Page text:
Sleep apnea increases cancer risk, study finds

People who suffer from sleep apnea—a disorder that causes abnormal breathing while sleeping, lowers oxygen levels and often is connected to snoring—are more likely to die of cancer, according to a new study from the University of Wisconsin.

Researchers found that the more severe a person’s sleep apnea, the greater the risk of dying from cancer. People with moderate sleep apnea were found to die at twice the rate of those without the disorder and those with severe sleep apnea die at a rate 4.8 times higher than those without it.

The World Health Organization estimates 100 million people worldwide have sleep apnea. Obesity is a leading risk factor for the disorder.

A research team led by Dr. F. Javier Nieto, chairman of the Department of Population Health Sciences at the University of Wisconsin School of Medicine and Public Health, examined 22 years of mortality data on 1,522 people from the long-running Wisconsin Sleep Cohort, a community-based epidemiology study of sleep apnea and other sleep problems. Participants undergo sleep studies and other tests at four-year intervals.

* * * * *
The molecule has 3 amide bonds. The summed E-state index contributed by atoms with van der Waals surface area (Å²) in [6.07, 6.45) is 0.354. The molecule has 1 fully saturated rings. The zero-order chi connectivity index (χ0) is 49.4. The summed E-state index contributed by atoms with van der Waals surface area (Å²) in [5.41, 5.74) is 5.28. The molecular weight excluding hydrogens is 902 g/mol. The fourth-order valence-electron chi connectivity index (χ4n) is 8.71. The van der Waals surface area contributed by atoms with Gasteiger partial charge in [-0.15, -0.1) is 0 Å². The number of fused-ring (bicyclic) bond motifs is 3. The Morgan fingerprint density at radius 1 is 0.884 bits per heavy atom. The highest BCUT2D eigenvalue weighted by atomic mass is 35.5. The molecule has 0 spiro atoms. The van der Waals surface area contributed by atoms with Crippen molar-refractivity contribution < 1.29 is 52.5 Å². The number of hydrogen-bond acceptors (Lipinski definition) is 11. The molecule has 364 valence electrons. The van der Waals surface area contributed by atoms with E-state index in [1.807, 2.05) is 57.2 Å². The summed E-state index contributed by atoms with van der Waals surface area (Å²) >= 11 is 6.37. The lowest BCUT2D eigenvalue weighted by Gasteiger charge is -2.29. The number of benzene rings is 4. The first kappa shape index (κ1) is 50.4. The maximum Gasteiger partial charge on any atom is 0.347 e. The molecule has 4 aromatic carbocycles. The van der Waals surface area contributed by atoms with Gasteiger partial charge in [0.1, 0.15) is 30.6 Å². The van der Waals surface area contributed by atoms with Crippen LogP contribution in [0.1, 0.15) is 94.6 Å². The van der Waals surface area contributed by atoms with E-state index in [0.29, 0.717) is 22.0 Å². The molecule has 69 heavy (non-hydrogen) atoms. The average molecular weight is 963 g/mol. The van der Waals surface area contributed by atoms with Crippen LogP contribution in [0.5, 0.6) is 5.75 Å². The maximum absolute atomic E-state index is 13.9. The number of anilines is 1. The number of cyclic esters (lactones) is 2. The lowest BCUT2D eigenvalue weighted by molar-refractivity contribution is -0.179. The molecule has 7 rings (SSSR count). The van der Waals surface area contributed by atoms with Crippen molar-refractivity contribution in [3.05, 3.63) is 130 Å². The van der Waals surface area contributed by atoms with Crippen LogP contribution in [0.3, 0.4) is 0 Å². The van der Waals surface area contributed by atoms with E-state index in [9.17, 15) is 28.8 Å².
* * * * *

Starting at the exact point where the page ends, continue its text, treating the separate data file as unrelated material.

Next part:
“This is really big news,” Dr. Joseph Golish, a professor of sleep medicine at the MetroHealth System in Cleveland who was not involved in the study, told The New York Times. “It’s the first time this has been shown, and it looks like a very solid association.”

While previous studies have associated sleep apnea with increased risks of hypertension, cardiovascular disease, depression and early death, this is the first human study to link sleep apnea with a higher rate of cancer mortality—a result that echoes previous findings in animal studies.

The research was presented at the American Thoracic Society’s 2012 International Conference in San Francisco in May.